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Beyond the Transaction: Every Transaction Has a Story

Reducing Crime by Removing Cash from the Streets Through EBT

Richard Wright is Curators’ Professor of Criminology and Criminal Justice at the University of Missouri-St.Louis

Recently, our research team – made up of criminologists and economists – released a study that we believe helps to explain the great American crime drop, which began in the 1990s and has continued to this day. Years of interviewing and observing active street criminals in St. Louis and Atlanta convinced us that most of them committed crimes to get cash to bankroll illicit drug use. The neighborhood drug dealer does not accept debit or credit cards. On the streets cash is king. Our prediction was that as cash waned as a transactional medium so too would predatory street crimes.

Welfare and food assistance programs traditionally were a significant source of circulating cash in high crime neighborhoods. Initially, these programs distributed money to recipients using paper checks. Because most beneficiaries are unbanked or under-banked, many were forced to cash their checks at neighborhood check- cashing establishments and keep the money with them. Offenders sought to extract this cash from them either through burglary, theft, or robbery or by selling stolen goods in the underground economy.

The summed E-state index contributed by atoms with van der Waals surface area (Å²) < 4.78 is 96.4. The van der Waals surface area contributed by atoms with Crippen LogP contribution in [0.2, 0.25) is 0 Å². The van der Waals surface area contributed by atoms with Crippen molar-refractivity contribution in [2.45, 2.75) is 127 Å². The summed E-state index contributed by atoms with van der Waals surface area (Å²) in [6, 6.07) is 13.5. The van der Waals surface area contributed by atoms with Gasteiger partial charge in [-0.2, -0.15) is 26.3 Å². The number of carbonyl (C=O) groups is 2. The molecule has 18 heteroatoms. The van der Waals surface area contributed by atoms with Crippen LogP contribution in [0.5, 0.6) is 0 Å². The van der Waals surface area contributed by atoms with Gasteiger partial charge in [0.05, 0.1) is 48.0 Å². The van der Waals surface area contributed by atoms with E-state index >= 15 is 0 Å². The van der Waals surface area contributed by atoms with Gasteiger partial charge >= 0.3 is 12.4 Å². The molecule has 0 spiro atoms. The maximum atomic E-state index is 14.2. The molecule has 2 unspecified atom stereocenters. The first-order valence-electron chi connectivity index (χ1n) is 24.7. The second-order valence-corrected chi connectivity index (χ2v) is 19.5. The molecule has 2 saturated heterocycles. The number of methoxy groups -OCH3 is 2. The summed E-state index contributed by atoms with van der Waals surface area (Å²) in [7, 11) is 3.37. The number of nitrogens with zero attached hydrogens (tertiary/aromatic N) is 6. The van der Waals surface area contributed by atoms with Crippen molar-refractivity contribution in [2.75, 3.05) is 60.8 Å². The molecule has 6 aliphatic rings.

In the mid-90s the federal government mandated that states adopt an Electronic Benefits Transfer (EBT) system to distribute welfare benefits. Paper checks were eliminated as states gradually rolled out a system by which beneficiaries received their benefits on debit cards. In Missouri, the EBT program was implemented on a county- by-county basis. We were able to take advantage of this variation to determine how removing cash via EBT affected crime rates.

The results are striking. Controlling for dozens of other potential explanatory factors (including things like time of year, population size, existing crime fighting interventions, etc.) the overall crime rate was reduced by 9.8%.


That is a remarkable decline, especially because the conversion to EBT by no means removed all cash from the streets. To this day, for example, recipients still can cash a portion of their benefits daily through ATMs.

What are the implications of this research for the future of crime? Cash continues to decline as a transactional medium not just in the United States, but also throughout the developed and developing world. If our results are anything to go by, predatory street crime can be expected to continue to drop too. But this does not mean an end to law-breaking. As more and more financial transactions are conducted online, we likely will see a dramatic increase in cyber crime carried out by those with the necessary expertise to exploit these newly emerging criminal opportunities.

This post was co-authored by Richard Wright, University of Missouri-St. Louis, Erdal Tekin, Georgia State University and the National Bureau of Economic Research, and Volkan Topalli, Georgia State University.